They are doing this mainly because the Constitution prevents them from achieving their immediate short-term political goals. And we should be clear about what those immediate political goals actually are: muzzling their political opponents and those with unpopular political views, disarming the citizenry, stripping minority groups of political power, and rigging the political system in favor of their own constituents. They would, if given the power, burn down the American constitutional order and replace it with something closer to ordinary mob rule, plain and unapologetic ochlocracy. The United States is not drifting into fascism or socialism — it is drifting into anarchy.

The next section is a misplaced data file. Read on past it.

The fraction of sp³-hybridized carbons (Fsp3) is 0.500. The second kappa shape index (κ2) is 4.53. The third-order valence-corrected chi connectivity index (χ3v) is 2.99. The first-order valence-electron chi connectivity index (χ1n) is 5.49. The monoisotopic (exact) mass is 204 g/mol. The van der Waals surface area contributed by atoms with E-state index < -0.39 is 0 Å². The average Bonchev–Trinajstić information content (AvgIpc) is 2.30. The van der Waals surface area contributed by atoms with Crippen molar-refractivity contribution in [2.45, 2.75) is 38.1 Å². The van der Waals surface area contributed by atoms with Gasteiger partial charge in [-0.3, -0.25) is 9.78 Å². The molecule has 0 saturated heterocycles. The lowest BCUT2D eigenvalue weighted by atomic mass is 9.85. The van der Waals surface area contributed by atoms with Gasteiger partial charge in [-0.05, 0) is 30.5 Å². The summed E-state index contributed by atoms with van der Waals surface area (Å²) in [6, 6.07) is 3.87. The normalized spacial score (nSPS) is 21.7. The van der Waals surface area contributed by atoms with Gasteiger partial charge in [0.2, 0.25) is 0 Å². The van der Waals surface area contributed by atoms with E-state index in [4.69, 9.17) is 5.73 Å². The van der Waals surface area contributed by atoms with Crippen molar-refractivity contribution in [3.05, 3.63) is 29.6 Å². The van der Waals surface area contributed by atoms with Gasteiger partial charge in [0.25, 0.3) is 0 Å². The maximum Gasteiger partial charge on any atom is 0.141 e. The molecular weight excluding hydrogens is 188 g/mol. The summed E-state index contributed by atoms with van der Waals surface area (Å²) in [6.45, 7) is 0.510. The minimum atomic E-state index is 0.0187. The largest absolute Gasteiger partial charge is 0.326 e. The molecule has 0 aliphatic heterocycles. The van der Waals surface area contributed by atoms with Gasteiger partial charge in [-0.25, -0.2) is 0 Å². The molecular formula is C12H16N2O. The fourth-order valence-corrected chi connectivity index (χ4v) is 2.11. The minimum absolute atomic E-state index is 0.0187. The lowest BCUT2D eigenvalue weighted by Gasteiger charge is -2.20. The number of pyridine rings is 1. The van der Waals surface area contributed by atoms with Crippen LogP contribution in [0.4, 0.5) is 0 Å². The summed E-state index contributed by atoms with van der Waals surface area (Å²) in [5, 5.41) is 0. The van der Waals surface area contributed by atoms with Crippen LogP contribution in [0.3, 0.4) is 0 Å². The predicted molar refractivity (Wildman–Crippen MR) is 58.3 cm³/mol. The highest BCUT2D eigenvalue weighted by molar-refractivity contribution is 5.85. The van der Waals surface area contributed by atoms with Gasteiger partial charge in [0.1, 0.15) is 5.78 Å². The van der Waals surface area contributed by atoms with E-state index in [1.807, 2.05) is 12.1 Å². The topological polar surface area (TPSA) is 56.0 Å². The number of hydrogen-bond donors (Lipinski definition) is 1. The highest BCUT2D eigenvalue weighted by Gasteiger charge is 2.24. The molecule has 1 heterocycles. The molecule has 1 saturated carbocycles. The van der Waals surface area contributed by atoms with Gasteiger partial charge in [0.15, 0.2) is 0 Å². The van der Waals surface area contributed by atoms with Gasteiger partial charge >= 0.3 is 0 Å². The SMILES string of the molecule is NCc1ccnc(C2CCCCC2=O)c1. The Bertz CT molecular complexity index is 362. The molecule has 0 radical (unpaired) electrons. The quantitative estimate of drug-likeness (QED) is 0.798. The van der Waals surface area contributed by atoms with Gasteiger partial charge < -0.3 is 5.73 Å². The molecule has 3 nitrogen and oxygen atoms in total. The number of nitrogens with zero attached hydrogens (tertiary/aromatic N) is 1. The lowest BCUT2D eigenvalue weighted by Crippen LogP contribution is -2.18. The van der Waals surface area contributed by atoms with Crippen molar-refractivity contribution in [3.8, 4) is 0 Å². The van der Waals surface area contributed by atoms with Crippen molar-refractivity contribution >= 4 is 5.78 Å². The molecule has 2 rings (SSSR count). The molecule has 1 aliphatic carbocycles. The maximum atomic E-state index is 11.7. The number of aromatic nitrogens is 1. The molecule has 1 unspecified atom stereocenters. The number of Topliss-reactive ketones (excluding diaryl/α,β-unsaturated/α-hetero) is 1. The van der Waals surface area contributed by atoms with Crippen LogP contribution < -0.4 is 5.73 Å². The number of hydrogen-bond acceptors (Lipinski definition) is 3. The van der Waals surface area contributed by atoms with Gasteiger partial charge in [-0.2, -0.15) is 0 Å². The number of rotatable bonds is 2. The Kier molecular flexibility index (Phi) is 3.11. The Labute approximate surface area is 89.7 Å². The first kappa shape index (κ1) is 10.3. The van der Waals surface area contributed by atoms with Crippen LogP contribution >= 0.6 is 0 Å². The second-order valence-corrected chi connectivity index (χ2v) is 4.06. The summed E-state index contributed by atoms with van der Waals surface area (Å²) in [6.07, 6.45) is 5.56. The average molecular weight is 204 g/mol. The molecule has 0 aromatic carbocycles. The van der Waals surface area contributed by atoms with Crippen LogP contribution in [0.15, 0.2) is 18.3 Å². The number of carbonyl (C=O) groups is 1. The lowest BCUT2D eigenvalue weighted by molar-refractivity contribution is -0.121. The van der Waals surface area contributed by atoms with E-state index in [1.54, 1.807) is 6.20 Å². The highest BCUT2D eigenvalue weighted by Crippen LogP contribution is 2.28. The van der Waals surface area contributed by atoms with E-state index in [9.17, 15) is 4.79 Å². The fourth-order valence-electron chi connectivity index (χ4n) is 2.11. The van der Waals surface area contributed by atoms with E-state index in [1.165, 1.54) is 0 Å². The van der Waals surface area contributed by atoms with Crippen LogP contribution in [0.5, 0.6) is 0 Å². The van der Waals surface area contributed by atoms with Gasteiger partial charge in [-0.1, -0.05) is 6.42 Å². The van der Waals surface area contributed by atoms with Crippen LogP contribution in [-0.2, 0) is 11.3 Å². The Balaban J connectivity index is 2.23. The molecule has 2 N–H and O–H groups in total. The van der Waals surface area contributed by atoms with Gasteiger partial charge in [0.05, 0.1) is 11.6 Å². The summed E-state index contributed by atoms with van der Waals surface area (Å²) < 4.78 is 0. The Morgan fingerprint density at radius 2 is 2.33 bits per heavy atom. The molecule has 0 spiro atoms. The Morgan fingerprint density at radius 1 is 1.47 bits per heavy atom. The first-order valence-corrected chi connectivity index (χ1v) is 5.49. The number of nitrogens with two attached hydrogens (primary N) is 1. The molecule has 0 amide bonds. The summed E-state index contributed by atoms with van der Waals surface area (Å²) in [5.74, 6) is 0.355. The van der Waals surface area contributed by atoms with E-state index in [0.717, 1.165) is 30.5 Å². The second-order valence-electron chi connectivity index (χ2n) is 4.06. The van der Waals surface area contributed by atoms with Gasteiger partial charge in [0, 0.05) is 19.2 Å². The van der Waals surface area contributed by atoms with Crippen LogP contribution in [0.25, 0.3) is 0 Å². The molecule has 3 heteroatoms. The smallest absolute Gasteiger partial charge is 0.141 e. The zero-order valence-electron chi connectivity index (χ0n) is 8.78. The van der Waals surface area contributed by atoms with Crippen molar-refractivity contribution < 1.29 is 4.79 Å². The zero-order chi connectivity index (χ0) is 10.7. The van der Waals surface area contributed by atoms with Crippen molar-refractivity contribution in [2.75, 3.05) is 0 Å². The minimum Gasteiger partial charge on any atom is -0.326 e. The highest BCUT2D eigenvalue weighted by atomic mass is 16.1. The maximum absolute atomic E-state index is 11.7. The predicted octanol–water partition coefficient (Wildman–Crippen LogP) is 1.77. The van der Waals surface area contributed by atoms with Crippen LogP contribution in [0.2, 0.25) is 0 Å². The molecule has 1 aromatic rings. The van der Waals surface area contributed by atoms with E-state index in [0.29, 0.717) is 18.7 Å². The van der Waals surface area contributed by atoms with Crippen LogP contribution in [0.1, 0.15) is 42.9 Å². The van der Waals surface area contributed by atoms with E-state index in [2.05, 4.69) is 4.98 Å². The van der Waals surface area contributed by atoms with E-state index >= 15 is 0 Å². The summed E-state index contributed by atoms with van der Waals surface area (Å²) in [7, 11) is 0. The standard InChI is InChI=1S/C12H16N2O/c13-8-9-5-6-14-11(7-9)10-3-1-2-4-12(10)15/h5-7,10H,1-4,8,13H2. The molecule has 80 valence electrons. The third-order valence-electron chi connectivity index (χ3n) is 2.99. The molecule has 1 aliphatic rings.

That’s quite a fit to throw over Mrs. Clinton being denied her tiara.

The Republican party likes to position itself as the defender of the Constitution. But with a few exceptions (Senator Ben Sasse prominent among them), Republicans in elected office demonstrate very little appreciation for the actual stakes on the political table. For the moment, they are more concerned with defending the Trump administration — which, whatever you think of it, is a short-term concern — than with defending something that is far more important, far more precious, and, in all likelihood, impossible to replace. If 2016 taught us anything, it is that the Jeffersons and Madisons of this generation apparently are otherwise occupied, that our political leadership is for the time diminished, and that the institutions the Democrats propose to incinerate could not be rebuilt by contemporary Americans any more than modern Iraqis could successfully revive the Code of Hammurabi.